Bucking Trends, Elder Scrolls Online Uses Subscription Model

The Elder Scrolls Online will be a subscription-based game, Zenimax Online Studios president Matt Firor revealed today. Like World of Warcraft, the game will hold a monthly price of $14.99/€12.99/£8.99 after the first free month.

In an interview with Gamestar, Firor said that the game was better suited for a single, monthly charge that opened up the entire experience instead of locking features behind various fees as certain titles do, such as Star Wars: The Old Republic.

“We feel that putting pay gates between the player and content at any point in game ruins that feeling of freedom, and just having one small monthly fee for 100 percent access to the game fits the IP and the game much better than a system where you have to pay for features and access as you play,” Firor said.

“The Elder Scrolls Online was designed and developed to be a premium experience: hundreds of hours of gameplay, tons of depth and features, professional customer support–and a commitment to have ongoing content at regular intervals after launch,” he added. “This type of experience is best paired with a one-time fee per month, as opposed to many smaller payments that would probably add up to more than $14.99/month anyway.”

Despite his stance with The Elder Scrolls Online, Firor says that he sees the value in free-to-play games, which provide gamers with a lower barrier for entry.

“But subscription is the one that fits ESO the best, given our commitment to freedom of gameplay, quality and long-term content delivery,” Firor said. “Plus, players will appreciate not having to worry about being ‘monetized’ in the middle of playing the game, which is definitely a problem that is cropping up more and more in online gaming these days.

“The fact that the word ‘monetized’ exists points to the heart of the issue for us,” Firor continued. “We don’t want the player to worry about which parts of the game to pay for–with our system, they get it all.”

Join the Conversation   

* required field

By submitting a comment here you grant GameFront a perpetual license to reproduce your words and name/web site in attribution. Inappropriate or irrelevant comments will be removed at an admin's discretion.

16 Comments on Bucking Trends, Elder Scrolls Online Uses Subscription Model

Kevin

On August 21, 2013 at 8:09 am

While I’m not personally against subscription based systems, I can’t help but feel what Firor’s saying would make more sense if the game was using the same system as Guild Wars 2. At the end of the day, if your not constantly paying you still end up with restrictions. Just, in this case, its the entire game instead of the parts you didn’t pay for.

max

On August 21, 2013 at 8:39 am

unbelivable… i alwase hated Pay per month games, seriously i don t own any of those games and i think its Very dumb to end up paying over 100$+ over time for a game. and now my favorite Single Player game turned Pay per month ? WtF went wrong ?Seriously the Swag who took this dumb idea among them should be kicked out of the team. i wanted multiplayer integrated to The Game NOT MMORPG style, Good job guys u ruined the elder scrolls Game, I was thinking after skyrim they would finnally make a way to have a friend come in ur game, but they screwed it up Very bad… i guess that’s how Bethesda reward ppl for buying their single player games, i hate how gaming companies work these days, instead of being like in the old days brining out the best at lowest prices now they just try to rip off ppl at the lowest effort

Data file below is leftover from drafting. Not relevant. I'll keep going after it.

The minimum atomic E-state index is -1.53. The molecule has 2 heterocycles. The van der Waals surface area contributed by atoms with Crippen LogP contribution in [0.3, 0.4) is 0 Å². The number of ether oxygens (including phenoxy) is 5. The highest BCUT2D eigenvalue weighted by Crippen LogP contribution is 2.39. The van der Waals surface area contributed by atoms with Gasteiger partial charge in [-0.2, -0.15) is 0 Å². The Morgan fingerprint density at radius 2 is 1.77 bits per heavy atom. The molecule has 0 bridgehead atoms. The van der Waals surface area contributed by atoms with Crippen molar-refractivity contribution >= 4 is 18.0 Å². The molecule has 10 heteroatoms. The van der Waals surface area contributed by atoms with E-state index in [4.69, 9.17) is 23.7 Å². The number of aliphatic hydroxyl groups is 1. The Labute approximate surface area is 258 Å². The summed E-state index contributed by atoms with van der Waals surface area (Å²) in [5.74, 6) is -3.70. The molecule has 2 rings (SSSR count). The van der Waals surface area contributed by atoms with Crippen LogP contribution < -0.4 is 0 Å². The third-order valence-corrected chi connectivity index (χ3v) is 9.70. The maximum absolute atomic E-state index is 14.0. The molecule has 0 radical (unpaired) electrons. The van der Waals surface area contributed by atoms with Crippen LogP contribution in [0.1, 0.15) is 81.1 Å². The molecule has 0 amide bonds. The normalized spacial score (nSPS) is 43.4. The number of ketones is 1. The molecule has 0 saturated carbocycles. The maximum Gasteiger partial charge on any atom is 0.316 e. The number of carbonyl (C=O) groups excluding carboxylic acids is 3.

pooleboy87

On August 21, 2013 at 8:48 am

I definitely understand the point behind sub based MMOs. I definitely agree that there is something very nice about being able to pay a simple sub and not getting locked out of certain aspects of the game.

But I think, very soon, the market is going to have to find an equilibrium. F2Ps are too many at this point. They offer such a watered down experience that I can’t imagine tons of people truly stick around. But $15 a month, $180 a year, plus the cost of the game is just too much, IMO, when the market is flooded with F2P options. Unless you’re WoW (even then, that game is bleeding subscribers), I think the best thing you could do for your game would be to make a $10 or even $5 sub model.

But it’s really tough to charge the same price as the established king of MMOs and all of the free options and get a healthy and consistent subscriber base.

Ron Whitaker

On August 21, 2013 at 9:13 am

I’m not surprised they went the subscription route. I’ve been saying for a while now that the death of subscription MMOs has been greatly exaggerated. Let’s face it, the plus side for developers is that a subscription lets them know exactly what they have to work with, both in terms of money and players. There are a lot of things people can say are bad about World of Warcraft, but I don’t think anyone will ever say that Blizzard didn’t deliver a great product for the price.